Grand jury probe in Stuebenville rape hits 5 months
COLUMBUS, Ohio — The grand jury investigating whether other laws were broken in the case of a 16-year-old girl raped in eastern Ohio last year has hit the five-month mark without criminal charges.
A chief issue before the 14-member panel is whether coaches, school administrators or other adults knew of the allegation but failed to report it as required by Ohio law.
The grand jury convened by Attorney General Mike DeWine has met periodically since its first meetings in late April and early May, when it heard three days of testimony and evidence.
DeWine said on Wednesday the panel would meet again on Friday, likely for one day — the first time it has met since mid-August. He said he couldn't talk about its deliberations or offer a timeline.
“What we do in our office is we follow the facts and see where the facts take us, and we do that with any investigation,” DeWine said.
He added: “Certainly we want to move as quickly as we can.”
DeWine announced the grand jury on March 17, the same day a judge convicted two Steubenville High School football players of raping the West Virginia girl after an alcohol-fueled party after a football scrimmage in August 2012.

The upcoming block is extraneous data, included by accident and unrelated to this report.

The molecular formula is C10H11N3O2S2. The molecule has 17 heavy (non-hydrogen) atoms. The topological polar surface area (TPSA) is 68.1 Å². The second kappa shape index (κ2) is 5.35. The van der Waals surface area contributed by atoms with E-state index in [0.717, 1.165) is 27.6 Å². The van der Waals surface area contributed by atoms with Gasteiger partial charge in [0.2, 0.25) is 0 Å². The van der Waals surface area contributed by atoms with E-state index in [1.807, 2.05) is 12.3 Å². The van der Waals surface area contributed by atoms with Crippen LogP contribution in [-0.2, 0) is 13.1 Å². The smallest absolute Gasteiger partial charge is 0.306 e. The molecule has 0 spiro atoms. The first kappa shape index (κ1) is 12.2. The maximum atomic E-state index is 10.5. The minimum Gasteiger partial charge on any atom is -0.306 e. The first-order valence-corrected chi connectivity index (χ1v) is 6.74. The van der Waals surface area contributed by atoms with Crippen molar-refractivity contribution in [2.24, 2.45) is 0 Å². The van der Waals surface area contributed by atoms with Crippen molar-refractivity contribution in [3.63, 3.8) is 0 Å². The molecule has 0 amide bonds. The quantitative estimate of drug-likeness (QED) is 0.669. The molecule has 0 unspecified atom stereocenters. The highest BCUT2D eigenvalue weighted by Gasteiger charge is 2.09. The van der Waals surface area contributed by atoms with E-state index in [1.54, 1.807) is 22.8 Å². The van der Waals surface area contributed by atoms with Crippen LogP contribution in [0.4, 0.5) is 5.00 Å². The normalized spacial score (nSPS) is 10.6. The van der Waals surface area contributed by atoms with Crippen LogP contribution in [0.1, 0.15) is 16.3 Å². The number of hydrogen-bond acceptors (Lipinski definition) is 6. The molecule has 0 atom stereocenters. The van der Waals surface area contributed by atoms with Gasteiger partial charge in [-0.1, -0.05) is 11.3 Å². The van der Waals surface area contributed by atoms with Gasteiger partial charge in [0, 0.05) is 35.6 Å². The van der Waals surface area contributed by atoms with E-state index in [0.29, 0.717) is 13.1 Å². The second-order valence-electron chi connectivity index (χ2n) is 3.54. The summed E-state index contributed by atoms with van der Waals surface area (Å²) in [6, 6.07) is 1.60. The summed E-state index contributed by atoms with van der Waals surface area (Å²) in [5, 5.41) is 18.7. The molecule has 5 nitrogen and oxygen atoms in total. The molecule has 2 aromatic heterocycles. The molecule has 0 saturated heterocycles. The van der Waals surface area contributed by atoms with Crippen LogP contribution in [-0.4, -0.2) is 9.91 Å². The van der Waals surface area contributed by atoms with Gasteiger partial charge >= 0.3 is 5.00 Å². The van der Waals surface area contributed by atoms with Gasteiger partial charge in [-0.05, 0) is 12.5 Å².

Allegations of a cover-up dogged the case, despite charges brought against the boys shortly after the attack. Attention was fueled by online activists who said more football players should have been charged. Three teens who saw the attacks, including two players, were granted immunity in exchange for their testimony.
The National Organization of Women has long called for DeWine to prosecute a fourth teen who cracked jokes about the rape in a video that implies he had direct knowledge of the assault. His attorney says he did not.
Grand juries operate by different rules and thresholds of guilt, and face few deadlines other than statutes of limitations, said David Harris, a University of Pittsburgh criminal law professor. Prosecutors, who run the panels, aren't obliged to say how long grand juries will meet or make promises about its conclusions, Harris said.
“The bottom-line answer is that this could take as long as it takes,” Harris said.
Former county prosecutor Mike Miller agreed, saying lengthy deliberations are more common in investigative grand juries looking at particular cases. By contrast, many counties have grand juries that meet daily, weekly or monthly to consider charges in more routine prosecutions.
“I'm sure that for something that's pretty far ranging, they'll get every bit of information they can before the grand jury,” said Miller, a private practice attorney in Columbus who was Franklin County prosecutor from 1980 to 1996.
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